A self-reliant CM
But, where does it leave Shivpal Yadav in this game? It is no secret he was instrumental in Amar Singh's return to the Samajwadi Party after the latter had arranged a matrimonial match for Shivpal's son Aditya.
Amar Singh has spent most of his time lobbying for Shivpal ever since his return. Deepak Singhal was appointed as the Chief Secretary by Akhilesh Yadav on Shivpal's recommendations.
Gayatri Prajapati and Raj Kishore, the other controversial ministers are known Shivpal loyalists. The suspensions of these people came as a jolt for Shivpal.
The four-and-a-half years old grudge of not becoming the chief minister also surfaced as Shivpal Yadav thought it was an opportune moment to hit back. This was the reason he took umbrage at the chief minister's decisions.
However, Shivpal could not realise that he was emerging as a protector of the corrupt in public perception. Moreover, he was seen to be on the defensive during the entire drama. He pleaded to Mulayam and also went to meet Akhilesh. Yet, Akhilesh stood firm on his ground. At the end of it, the Shivpal camp appears to have lost.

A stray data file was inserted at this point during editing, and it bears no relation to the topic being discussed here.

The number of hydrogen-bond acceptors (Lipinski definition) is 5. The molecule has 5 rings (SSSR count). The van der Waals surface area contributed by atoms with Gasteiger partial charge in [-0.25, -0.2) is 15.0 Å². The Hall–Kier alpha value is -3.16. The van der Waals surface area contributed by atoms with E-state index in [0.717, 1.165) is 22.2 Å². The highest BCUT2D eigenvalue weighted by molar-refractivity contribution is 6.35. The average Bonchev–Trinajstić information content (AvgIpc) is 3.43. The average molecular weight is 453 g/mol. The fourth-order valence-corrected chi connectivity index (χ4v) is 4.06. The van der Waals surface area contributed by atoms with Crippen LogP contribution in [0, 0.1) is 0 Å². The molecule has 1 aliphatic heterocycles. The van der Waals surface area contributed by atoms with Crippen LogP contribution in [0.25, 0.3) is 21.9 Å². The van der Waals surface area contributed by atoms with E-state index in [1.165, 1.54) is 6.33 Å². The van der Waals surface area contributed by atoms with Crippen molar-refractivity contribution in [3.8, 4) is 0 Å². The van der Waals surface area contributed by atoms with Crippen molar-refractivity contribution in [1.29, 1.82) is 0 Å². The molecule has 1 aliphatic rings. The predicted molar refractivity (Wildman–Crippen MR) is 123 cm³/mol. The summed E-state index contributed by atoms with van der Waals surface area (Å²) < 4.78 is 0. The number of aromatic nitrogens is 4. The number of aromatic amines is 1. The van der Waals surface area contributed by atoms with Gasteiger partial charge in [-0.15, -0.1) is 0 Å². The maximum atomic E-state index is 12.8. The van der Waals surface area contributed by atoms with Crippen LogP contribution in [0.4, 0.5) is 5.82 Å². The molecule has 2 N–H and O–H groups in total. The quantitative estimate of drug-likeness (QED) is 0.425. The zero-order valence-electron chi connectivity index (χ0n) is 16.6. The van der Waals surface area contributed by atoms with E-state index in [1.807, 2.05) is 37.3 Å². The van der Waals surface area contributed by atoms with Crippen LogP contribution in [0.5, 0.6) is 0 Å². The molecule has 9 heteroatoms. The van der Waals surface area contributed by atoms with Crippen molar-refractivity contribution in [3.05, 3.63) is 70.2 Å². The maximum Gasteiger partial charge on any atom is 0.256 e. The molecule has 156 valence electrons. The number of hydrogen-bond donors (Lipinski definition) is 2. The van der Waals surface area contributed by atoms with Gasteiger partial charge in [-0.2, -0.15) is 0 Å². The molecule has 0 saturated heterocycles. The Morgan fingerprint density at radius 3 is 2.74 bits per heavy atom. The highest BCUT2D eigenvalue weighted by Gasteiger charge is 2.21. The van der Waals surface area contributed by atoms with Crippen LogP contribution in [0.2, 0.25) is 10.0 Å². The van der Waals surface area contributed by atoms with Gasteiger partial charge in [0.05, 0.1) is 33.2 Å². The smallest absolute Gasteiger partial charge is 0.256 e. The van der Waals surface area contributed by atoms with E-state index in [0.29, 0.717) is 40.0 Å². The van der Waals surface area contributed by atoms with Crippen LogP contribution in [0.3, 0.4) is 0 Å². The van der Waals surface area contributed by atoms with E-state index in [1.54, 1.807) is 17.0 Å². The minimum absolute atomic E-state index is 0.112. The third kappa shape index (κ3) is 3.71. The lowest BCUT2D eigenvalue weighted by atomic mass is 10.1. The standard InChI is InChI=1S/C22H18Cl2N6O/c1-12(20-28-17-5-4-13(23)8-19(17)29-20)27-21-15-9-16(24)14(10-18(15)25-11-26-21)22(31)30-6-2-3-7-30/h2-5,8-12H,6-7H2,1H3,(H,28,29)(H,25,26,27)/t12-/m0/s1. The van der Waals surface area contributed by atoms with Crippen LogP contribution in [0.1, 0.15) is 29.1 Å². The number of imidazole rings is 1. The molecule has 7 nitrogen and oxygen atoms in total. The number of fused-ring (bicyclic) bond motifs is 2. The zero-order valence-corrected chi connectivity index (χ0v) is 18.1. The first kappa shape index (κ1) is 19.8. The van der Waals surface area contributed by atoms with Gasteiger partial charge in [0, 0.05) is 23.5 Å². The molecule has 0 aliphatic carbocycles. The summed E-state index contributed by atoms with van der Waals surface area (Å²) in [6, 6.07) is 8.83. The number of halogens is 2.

Accepting all his portfolios back would only establish Shivpal Yadav as a loyal party leader, the tag of 'crusader' against corruption will remain with the chief minister. This was exactly what Mulayam wanted and this is what he has achieved.
The "outsider" factor
The feud ended with a message that father-son would no longer fall prey to any "outside" influence. In other words, while Mulayam Singh will continue to call the shots in the party, Akhilesh would be the boss in the government. This is what Akhilesh suggested when he vowed to "not allow the interference of outsiders in party and government".
He has won the freedom to have a say in party decisions through his father and anybody trying to challenge his authority will have to go. Even if that person happens to be a relative or a family friend.
While all the fingers were pointed towards Amar Singh in engineering this rift, Mulayam Singh had hinted towards Lalu's role in it. Akhilesh's warning is aimed towards all such persons.
Edited by Jhinuk Sen